Post by Jaegoor on Feb 2nd, 2010 at 9:49am
Hi Leuts,


Today we go out from it, the Slinger something special were.

I think this the Sling much more known in the Volck was than today. She was just banal

A little bit what every child beherschte.

It is also not right, the Slinger only on width have fought.

They were also equipped with sign and sword.

With big security they had a high mortality in the fight.

Therefore, nobody also wanted to go there.

Title: Re: Another remark on the status of slingers in Ro
Post by timann on Feb 2nd, 2010 at 11:29am
I can only guess that a sling formation made up from not-really-volunteer good-enough-slingers could easily be unfortunate  enough to deliver a good amount of "friendly fire".   But, there are dangers all around in war.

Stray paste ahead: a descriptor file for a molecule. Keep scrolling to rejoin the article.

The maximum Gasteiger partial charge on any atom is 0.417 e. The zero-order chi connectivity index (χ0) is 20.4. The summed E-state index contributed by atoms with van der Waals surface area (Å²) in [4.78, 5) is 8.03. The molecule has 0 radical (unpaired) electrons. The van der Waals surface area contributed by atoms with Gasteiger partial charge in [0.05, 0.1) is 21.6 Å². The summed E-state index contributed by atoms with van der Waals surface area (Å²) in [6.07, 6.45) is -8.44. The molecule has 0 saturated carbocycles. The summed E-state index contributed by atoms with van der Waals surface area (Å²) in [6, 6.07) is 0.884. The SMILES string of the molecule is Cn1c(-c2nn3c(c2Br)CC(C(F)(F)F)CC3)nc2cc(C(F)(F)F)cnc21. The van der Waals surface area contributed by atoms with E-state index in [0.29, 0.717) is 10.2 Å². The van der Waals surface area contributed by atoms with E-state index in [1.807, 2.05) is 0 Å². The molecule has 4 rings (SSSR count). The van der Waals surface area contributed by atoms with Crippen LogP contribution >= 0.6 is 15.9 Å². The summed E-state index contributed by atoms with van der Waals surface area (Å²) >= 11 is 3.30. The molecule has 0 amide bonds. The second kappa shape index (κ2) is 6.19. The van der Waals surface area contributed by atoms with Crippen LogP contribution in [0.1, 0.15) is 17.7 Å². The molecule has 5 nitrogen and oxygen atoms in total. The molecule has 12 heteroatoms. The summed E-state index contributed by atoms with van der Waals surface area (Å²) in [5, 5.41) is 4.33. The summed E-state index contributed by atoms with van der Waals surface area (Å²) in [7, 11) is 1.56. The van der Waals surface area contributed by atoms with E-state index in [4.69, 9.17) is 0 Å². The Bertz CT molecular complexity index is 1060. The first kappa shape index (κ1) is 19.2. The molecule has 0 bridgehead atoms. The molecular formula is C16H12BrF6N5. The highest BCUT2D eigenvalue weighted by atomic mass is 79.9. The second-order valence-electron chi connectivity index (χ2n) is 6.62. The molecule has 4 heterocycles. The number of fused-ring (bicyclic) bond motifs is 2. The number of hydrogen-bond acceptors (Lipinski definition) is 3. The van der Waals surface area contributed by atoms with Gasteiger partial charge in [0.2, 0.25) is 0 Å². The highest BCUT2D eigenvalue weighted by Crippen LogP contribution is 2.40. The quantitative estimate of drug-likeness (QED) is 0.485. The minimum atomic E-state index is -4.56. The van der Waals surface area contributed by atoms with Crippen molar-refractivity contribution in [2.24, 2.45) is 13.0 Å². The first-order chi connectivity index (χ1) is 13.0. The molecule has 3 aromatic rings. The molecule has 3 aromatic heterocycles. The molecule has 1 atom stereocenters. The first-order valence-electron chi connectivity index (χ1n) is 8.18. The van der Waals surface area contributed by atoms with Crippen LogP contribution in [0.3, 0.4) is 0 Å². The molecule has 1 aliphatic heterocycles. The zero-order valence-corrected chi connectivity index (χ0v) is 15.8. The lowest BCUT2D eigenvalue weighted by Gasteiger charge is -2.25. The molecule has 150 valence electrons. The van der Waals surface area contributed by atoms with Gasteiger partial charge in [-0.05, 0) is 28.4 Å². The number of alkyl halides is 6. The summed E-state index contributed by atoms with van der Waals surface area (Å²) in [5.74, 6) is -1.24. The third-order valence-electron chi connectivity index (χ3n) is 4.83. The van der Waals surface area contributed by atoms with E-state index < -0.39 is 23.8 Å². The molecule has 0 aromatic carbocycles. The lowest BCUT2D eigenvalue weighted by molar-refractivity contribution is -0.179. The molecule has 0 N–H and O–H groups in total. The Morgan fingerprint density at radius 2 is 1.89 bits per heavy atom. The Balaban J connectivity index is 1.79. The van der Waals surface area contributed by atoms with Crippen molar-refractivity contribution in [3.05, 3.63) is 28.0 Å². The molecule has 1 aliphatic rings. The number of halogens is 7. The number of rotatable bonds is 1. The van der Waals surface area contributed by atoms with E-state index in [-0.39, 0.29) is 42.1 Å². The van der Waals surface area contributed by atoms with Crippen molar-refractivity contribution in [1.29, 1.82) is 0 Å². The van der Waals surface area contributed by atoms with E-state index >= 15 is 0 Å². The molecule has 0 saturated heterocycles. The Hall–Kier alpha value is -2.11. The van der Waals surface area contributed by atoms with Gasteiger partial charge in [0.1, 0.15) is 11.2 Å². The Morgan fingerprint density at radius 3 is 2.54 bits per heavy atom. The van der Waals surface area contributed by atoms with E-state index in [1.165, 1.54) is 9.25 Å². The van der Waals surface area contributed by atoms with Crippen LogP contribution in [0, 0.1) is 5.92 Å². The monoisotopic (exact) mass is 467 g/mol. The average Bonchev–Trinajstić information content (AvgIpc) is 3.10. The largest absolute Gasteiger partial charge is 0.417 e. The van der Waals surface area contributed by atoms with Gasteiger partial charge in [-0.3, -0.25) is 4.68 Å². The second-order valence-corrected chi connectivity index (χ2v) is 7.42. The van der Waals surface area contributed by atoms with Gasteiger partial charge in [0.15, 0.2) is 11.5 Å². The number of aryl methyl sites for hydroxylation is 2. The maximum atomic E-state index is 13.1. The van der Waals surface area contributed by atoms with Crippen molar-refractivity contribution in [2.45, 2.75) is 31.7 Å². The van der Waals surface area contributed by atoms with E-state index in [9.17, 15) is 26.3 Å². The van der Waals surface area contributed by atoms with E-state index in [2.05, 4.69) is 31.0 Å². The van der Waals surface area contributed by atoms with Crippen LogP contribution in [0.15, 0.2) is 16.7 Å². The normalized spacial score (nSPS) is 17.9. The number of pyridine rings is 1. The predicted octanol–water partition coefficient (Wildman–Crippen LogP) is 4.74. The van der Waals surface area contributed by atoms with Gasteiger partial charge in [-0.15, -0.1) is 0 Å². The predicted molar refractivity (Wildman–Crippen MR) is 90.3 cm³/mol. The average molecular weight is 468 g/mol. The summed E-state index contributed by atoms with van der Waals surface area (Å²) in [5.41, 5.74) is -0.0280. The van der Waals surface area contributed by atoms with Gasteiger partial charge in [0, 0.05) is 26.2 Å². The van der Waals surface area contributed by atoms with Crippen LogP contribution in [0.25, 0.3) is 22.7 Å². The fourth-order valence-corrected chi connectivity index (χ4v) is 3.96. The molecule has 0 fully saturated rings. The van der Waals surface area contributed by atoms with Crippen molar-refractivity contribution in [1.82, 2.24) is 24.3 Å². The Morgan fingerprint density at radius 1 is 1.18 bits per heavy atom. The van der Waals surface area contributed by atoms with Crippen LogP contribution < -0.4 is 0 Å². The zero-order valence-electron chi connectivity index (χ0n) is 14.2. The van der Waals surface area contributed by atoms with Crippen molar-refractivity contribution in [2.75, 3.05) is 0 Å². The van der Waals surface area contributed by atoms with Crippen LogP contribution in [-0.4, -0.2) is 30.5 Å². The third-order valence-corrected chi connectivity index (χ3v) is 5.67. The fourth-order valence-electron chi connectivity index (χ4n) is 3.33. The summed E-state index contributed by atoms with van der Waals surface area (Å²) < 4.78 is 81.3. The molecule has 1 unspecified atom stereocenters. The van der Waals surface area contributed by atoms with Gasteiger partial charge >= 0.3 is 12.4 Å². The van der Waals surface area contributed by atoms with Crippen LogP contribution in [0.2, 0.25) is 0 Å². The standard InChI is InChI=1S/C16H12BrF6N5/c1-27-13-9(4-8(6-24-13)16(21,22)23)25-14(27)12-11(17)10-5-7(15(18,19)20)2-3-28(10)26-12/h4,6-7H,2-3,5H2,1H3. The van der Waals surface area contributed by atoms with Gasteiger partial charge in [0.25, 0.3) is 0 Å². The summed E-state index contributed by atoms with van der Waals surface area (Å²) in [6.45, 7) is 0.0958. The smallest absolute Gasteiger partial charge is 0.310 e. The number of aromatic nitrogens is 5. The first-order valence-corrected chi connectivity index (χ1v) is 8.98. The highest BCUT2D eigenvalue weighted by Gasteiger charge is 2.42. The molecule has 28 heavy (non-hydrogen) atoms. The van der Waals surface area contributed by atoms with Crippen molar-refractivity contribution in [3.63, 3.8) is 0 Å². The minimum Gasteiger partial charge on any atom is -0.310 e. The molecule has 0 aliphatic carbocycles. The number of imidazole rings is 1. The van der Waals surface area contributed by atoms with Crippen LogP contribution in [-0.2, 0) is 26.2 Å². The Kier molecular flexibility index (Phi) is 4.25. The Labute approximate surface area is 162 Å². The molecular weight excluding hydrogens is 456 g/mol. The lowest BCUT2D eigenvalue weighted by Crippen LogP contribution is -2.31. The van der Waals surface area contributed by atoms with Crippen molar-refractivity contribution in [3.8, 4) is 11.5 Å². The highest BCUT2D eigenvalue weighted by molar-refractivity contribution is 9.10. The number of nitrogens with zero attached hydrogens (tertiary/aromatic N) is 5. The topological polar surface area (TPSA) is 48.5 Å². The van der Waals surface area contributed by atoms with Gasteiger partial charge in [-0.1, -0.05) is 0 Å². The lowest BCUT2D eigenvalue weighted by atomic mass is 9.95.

timann

Title: Re: Another remark on the status of slingers in Ro
Post by Thearos on Feb 3rd, 2010 at 5:59pm
Some possibilities

-it wasn't that difficult to sling (for a culture where men are used to throwing things)

-those demoted legionaries didn't sling terribly well, but the Roman state put more importance on punishing them than getting effective slingers: what counted was symbolism and publicity of humiliation

-the slinging line was dangerous enough that the punishment amounted to a high risk of injury or death, ungloriously, in the pre-battle skirmishes

Title: Re: Another remark on the status of slingers in Ro
Post by Fundibularius on Feb 4th, 2010 at 4:01am